Law | National | Politics

Former leader of Hoopa Valley Tribe pushes action on marijuana

A view of the Hoopa Valley Reservation in northern California. Photo from Facebook

A former leader of the Hoopa Valley Tribe is spearheading the effort that could lead to cultivation of marijuana on the reservation in northern California.

Tribal law currently bars the cultivation of marijuana. But Clifford Lyle Marshall collected enough signatures to put a repeal of Title 34 on the April 28 ballot.

Marshall told The Lost Coast Outpost he was confident that the measure would pass. He held a meeting last night to discuss marijuana issues on the reservation.

“We had our first organizational meeting, and it was fairly small,” Marshall told the Outpost. “But we had some important people come. We have to look at this from the perspective of what the tribe is thinking, and we got some good perspective last night.”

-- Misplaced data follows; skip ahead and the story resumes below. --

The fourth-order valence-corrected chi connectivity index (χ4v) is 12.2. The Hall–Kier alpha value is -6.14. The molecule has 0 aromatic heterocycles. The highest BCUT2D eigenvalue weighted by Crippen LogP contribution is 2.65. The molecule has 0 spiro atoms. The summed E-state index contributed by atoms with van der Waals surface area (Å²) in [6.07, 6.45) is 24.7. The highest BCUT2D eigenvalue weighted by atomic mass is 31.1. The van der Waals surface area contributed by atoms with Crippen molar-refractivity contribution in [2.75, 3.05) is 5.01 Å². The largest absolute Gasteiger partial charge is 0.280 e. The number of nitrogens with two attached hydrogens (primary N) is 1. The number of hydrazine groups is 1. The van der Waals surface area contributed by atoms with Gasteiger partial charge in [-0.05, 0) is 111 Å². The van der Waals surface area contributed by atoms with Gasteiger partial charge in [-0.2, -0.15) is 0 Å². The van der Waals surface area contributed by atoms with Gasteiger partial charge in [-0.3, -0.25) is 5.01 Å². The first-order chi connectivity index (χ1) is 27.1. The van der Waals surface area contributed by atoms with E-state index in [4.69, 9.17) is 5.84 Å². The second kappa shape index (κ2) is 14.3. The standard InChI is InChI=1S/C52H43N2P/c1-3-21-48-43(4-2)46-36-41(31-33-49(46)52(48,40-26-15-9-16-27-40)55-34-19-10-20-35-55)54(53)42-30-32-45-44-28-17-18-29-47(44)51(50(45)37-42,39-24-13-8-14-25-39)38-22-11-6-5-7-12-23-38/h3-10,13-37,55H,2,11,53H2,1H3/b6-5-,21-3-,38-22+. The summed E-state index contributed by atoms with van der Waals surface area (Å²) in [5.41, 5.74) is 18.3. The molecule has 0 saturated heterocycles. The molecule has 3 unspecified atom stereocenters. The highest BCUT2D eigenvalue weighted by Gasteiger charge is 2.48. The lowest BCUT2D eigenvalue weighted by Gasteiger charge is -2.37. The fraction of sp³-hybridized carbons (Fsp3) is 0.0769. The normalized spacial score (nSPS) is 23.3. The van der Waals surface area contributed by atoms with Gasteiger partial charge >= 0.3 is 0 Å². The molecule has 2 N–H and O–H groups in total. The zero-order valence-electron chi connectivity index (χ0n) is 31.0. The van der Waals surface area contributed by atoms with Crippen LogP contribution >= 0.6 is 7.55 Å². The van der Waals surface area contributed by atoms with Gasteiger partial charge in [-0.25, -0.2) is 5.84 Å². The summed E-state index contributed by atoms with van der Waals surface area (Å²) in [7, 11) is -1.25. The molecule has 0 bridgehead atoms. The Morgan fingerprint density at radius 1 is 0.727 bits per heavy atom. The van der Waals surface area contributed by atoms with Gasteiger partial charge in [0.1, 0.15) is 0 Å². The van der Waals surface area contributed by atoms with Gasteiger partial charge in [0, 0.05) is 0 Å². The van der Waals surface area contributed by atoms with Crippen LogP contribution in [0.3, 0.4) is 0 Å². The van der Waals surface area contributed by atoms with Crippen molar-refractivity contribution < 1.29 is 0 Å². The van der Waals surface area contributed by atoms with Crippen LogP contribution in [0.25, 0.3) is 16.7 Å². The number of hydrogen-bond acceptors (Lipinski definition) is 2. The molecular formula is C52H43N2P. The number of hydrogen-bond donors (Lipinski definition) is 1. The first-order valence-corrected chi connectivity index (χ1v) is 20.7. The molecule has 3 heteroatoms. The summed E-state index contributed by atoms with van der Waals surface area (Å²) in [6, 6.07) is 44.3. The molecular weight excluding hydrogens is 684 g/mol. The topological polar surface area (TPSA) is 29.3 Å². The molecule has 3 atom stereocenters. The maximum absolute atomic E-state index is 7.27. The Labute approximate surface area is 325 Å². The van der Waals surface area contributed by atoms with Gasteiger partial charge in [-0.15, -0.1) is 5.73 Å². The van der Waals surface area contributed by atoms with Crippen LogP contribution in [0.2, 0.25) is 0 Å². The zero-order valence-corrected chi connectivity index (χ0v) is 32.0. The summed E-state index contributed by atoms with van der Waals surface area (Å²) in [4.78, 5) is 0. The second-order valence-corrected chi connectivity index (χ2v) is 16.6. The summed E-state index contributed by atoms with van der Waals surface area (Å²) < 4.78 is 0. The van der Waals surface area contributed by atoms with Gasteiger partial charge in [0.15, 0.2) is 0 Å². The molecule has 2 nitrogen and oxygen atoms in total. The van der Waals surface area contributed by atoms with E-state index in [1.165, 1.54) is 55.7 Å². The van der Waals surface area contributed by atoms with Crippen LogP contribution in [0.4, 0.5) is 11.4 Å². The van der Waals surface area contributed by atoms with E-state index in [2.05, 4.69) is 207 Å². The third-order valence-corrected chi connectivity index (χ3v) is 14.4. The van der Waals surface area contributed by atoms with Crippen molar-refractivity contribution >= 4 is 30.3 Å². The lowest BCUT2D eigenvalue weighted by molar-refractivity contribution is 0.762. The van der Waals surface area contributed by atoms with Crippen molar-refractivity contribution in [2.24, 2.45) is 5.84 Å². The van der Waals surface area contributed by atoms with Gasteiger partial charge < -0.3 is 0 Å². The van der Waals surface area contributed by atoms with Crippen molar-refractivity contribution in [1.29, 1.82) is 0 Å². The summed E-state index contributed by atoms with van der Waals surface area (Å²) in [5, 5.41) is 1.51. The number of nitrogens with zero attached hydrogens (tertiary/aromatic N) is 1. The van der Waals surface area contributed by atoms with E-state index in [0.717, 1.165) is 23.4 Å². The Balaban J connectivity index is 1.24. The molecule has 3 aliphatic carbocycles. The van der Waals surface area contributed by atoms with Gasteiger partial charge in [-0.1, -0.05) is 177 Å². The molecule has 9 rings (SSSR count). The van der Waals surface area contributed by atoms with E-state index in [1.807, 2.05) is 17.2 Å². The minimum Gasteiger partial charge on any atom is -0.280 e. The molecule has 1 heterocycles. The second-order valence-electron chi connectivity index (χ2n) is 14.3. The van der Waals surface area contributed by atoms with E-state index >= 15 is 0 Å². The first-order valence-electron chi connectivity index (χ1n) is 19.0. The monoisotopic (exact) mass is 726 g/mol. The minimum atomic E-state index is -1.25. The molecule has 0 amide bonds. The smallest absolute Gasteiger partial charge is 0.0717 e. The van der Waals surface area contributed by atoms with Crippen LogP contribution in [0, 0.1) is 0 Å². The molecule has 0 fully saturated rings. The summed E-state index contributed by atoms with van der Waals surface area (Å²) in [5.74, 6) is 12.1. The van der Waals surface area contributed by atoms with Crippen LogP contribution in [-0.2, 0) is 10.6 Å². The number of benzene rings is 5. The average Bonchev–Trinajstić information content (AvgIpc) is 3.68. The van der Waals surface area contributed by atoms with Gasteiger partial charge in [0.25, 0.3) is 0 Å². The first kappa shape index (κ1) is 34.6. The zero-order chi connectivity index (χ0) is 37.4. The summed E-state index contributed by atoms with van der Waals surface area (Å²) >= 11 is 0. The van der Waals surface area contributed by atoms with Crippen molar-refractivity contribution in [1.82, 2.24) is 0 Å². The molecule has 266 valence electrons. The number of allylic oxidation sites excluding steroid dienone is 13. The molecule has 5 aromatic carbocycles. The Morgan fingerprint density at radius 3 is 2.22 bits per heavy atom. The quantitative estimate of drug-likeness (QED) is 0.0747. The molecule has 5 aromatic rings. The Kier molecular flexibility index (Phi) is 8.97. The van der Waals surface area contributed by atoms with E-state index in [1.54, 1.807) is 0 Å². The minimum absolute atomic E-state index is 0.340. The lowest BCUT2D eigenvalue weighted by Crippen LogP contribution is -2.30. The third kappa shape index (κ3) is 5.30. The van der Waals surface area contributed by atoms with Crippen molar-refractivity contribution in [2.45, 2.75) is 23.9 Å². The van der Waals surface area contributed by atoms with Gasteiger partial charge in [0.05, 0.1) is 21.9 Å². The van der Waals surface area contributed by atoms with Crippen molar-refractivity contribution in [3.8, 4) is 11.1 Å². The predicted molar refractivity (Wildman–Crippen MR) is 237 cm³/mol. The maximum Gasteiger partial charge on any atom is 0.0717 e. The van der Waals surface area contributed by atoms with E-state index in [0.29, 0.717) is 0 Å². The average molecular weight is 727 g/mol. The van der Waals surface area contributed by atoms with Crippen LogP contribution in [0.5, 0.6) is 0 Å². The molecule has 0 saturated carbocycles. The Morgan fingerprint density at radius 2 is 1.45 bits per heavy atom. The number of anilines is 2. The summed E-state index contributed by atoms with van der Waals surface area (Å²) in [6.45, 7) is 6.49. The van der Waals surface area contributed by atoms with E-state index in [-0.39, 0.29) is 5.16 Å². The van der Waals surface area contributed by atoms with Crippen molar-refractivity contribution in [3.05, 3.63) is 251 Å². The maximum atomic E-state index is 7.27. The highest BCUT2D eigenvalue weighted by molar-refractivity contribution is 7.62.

The tribe hasn't taken an official stance for or against the repeal. But some are concerned because the reservation has been affected by illegal marijuana farms that contribute to environmental waste.

Marijuana remains illegal under federal law. A new Department of Justice policy could open the door for tribes to grow the drug.

Get the Story:
Hoopa Valley Tribe Will Vote Whether to Repeal Marijuana Prohibition on Tribal Lands Next Month (The Lost Coast Outpost 3/11)

Relevant Documents:
Department of Justice Policy Statement Regarding Marijuana Issues in Indian Country (October 2014)

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